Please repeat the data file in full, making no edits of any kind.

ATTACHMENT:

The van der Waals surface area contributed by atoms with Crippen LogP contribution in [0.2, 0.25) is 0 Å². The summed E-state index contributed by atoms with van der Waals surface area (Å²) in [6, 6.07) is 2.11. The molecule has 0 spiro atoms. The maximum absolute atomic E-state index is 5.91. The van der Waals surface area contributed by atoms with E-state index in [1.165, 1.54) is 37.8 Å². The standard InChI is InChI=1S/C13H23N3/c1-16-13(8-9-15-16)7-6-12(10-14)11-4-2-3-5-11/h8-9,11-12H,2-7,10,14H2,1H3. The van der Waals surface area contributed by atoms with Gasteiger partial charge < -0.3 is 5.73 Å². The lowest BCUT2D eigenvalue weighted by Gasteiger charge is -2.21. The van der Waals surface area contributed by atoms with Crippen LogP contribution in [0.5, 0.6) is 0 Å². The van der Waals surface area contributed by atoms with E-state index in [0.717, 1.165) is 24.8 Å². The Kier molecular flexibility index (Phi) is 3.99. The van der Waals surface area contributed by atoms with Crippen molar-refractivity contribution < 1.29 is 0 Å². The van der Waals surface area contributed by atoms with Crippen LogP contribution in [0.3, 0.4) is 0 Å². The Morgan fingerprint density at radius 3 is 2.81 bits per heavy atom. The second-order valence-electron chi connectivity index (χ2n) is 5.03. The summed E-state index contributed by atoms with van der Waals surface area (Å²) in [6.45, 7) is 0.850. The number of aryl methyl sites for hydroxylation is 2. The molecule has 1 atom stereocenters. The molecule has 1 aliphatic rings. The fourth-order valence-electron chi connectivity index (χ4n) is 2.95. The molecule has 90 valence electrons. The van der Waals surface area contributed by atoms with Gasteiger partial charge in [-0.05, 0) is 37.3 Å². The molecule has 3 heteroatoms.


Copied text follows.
The van der Waals surface area contributed by atoms with Crippen LogP contribution in [0.2, 0.25) is 0 Å². The summed E-state index contributed by atoms with van der Waals surface area (Å²) in [6, 6.07) is 2.11. The molecule has 0 spiro atoms. The maximum absolute atomic E-state index is 5.91. The van der Waals surface area contributed by atoms with E-state index in [1.165, 1.54) is 37.8 Å². The standard InChI is InChI=1S/C13H23N3/c1-16-13(8-9-15-16)7-6-12(10-14)11-4-2-3-5-11/h8-9,11-12H,2-7,10,14H2,1H3. The van der Waals surface area contributed by atoms with Gasteiger partial charge < -0.3 is 5.73 Å². The lowest BCUT2D eigenvalue weighted by Gasteiger charge is -2.21. The van der Waals surface area contributed by atoms with Crippen LogP contribution in [0.5, 0.6) is 0 Å². The van der Waals surface area contributed by atoms with E-state index in [0.717, 1.165) is 24.8 Å². The Kier molecular flexibility index (Phi) is 3.99. The van der Waals surface area contributed by atoms with Crippen molar-refractivity contribution < 1.29 is 0 Å². The van der Waals surface area contributed by atoms with Crippen LogP contribution in [0.3, 0.4) is 0 Å². The Morgan fingerprint density at radius 3 is 2.81 bits per heavy atom. The second-order valence-electron chi connectivity index (χ2n) is 5.03. The summed E-state index contributed by atoms with van der Waals surface area (Å²) in [6.45, 7) is 0.850. The number of aryl methyl sites for hydroxylation is 2. The molecule has 1 atom stereocenters. The molecule has 1 aliphatic rings. The fourth-order valence-electron chi connectivity index (χ4n) is 2.95. The molecule has 90 valence electrons. The van der Waals surface area contributed by atoms with Gasteiger partial charge in [-0.05, 0) is 37.3 Å². The molecule has 3 heteroatoms.